Classic Bikes / Triumph Tiger T110

Triumph Tiger T110

When launched in the 1950s, the Triumph Tiger T110 was one of the fastest bikes in the world. The successor of the Triumph T100 was named T110 due to its top speed – 110 mph (160 km/h). A test by The Motor Cycle magazine measured the top speed of 109 mph but the results were inconclusive as the speedometer showed 114 mph. Factory tests, on the other hand, showed that the motorcycle can reach the top speed of 117 mph. However, 110 mph was more realistic and Triumph thus chose a good name.

Triumph Tiger T110 Production History

The first Triumph Tiger T110 was produced in 1953 and was first presented to the public in Paris in the same year. The motorcycle, however, became available only in 1954 and was produced by 1961. It came with 650cc OHV Twin engine and was a major success in both the UK and US market that wanted a powerful and fast motorcycle. Over the following years, the original T110 went through some changes, most notably the cylinder block and head (cast iron was soon replaced by light alloy cylinder head) and external oil feed pipes (replaced by internal oil ways). There were also some cosmetic changes such as redesigned tank badge with an optional two-tone colour. The 1959 models also came with the rear panelling for which it came to be called “bathtub”.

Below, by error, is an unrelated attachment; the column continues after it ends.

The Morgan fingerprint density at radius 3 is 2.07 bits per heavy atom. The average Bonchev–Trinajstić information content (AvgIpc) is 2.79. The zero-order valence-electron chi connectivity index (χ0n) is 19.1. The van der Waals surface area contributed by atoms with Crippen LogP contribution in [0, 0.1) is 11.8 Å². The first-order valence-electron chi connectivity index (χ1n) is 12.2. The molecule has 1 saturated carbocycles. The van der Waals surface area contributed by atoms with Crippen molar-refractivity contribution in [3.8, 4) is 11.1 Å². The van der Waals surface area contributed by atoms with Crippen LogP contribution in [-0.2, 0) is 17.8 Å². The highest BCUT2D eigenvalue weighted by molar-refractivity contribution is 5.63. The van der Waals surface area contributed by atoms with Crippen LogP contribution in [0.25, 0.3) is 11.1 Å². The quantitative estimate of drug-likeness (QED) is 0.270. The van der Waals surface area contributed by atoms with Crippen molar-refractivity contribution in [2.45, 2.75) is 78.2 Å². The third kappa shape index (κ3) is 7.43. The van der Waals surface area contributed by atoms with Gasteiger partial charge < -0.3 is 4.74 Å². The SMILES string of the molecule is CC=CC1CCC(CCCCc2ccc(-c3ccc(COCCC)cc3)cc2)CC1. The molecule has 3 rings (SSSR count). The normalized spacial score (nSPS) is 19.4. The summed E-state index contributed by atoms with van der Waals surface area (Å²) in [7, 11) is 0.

Dating and Serial Numbers

All Tiger T110s left the factory with matching serial numbers on the engine and frame which can also be used to date the motorcycle. However, it is important to mention that although the serial numbers were sequenced, the markings can be quite confusing. This is due to the fact that year end and summer holidays were used instead of calendar years.

Loss of the Title of “The Fastest Triumph’s Motorcycle” and End of Production

The Triumph Tiger T110 lost the title of “the fastest Triumph’s motorcycle” in 1959 when the British motorcycle company launched the T120 Bonneville model which could reach the top speed of 115 mph (185 km/h). The latter is said to had been inspired by greatly modified T110 version by which Johnny Allen reached the top speed of 214 mph and broke the motorcycle land-speed record in 1956. Production of the Triumph Tiger T110 continued by 1961 when it was finally replaced by the T120 Bonneville as the no.1 Triumph’s sports motorcycle.